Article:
It has long been something approaching gospel within the diabetes community — for people who are obese and at risk for Type 2 diabetes, losing weight is the surest way to prevent or delay the onset of the condition. This advice is backed up by serious research; in one prominent study, overweight people with elevated blood glucose levels who aimed to lose 7% of their body weight through an organized program had a 58% lower risk of developing diabetes over the course of the study.
But studies showing the diabetes-prevention benefits of weight loss also tend to show something else: that very few people manage to sustain their weight loss once the organized program responsible for it has ended. This challenge is recognized by many experts, and some research has specifically examined how weight loss can best be sustained. But one prominent expert believes that in light of the data, health policy makers should give up on the idea of weight loss as a means of diabetes prevention.
In an article published last month in the journal Health Affairs, Richard Kahn, formerly the chief medical officer of the American Diabetes Association, claims that we don’t know enough right now about the biological processes underlying the body’s regulation of weight to develop effective weight-loss programs that can be applied on a large scale. In the meantime, he writes, public health officials and medical groups should concentrate on finding ways to help people control their diabetes once it develops. This, he believes, is a better use of valuable time and research dollars, since effectively controlling blood glucose levels has shown to be sustainable and leads to a greatly reduced risk of diabetes complications.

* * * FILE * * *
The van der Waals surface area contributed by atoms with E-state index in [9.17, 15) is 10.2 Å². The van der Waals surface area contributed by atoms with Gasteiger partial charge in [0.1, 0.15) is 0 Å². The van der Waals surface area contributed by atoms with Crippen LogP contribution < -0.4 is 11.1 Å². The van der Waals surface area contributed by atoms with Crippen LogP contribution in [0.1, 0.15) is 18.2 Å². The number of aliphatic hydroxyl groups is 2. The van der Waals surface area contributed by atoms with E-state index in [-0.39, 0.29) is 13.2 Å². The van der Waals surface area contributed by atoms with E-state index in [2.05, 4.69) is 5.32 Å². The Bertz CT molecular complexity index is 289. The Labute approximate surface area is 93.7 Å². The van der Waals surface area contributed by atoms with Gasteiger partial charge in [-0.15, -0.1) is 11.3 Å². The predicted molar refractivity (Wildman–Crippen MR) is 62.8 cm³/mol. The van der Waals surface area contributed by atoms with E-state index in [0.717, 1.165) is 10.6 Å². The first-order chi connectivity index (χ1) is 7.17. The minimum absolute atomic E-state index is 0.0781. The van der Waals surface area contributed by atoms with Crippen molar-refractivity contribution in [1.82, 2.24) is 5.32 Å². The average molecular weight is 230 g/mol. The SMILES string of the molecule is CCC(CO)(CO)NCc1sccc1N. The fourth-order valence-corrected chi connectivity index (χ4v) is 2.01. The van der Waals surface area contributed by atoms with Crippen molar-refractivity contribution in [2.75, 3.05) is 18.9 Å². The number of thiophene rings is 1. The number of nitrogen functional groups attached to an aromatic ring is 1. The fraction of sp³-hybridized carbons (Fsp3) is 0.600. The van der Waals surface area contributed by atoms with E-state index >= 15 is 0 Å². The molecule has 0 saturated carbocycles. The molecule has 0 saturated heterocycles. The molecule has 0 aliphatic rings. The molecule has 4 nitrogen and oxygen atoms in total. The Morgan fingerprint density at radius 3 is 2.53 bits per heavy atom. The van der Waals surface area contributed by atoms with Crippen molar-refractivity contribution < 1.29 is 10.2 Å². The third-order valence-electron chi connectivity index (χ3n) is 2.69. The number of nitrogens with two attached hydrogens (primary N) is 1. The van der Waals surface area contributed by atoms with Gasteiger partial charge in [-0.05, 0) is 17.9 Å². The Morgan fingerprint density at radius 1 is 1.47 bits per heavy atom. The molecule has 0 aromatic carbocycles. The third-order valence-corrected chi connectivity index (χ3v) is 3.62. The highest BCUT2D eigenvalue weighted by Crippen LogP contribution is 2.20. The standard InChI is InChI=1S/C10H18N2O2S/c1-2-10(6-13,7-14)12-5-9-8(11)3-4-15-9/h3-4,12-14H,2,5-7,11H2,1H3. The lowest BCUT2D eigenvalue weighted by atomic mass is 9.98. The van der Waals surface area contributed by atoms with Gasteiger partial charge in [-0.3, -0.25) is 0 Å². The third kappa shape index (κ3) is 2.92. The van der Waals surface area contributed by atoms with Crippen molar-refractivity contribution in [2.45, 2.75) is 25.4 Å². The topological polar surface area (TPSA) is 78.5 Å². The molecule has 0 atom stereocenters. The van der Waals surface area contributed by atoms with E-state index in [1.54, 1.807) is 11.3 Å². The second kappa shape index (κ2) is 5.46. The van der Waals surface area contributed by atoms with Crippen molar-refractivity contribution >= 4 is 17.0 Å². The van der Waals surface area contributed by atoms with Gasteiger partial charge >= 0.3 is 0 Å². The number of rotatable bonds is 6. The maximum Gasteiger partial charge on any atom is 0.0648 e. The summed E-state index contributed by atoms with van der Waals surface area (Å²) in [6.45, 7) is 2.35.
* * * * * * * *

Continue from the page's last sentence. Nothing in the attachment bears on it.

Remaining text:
Not all medical experts and groups, however, are on the same page. As an article published at DiabetesInControl.com notes, several doctors associated with Boston’s Joslin Diabetes Center released a statement indicating strong disagreement with Kahn. Osama Hamdy, medical director of the center’s Obesity Clinical Program, asserted that Kahn was advocating “a surrender in the face of one of the greatest threats to public health the world faces.” Hamdy goes on to say that while maintaining weight loss is “a lifelong battle,” Joslin programs have shown that weight loss can be sustained for long periods of time. One program, he notes, led to a 50% reduction in diabetes medicines taken by participants and a 27% reduction in overall health-care costs.
What do you think — is getting large numbers of people to achieve sustained weight loss an impossible dream? Is it foolish to suppose that programs administered by a leading diabetes research center can be effectively duplicated across the country? Or is Kahn’s approach too pessimistic — or even, as one writer suggests, possibly distorted by ties to diabetes drug manufacturers? Leave a comment below!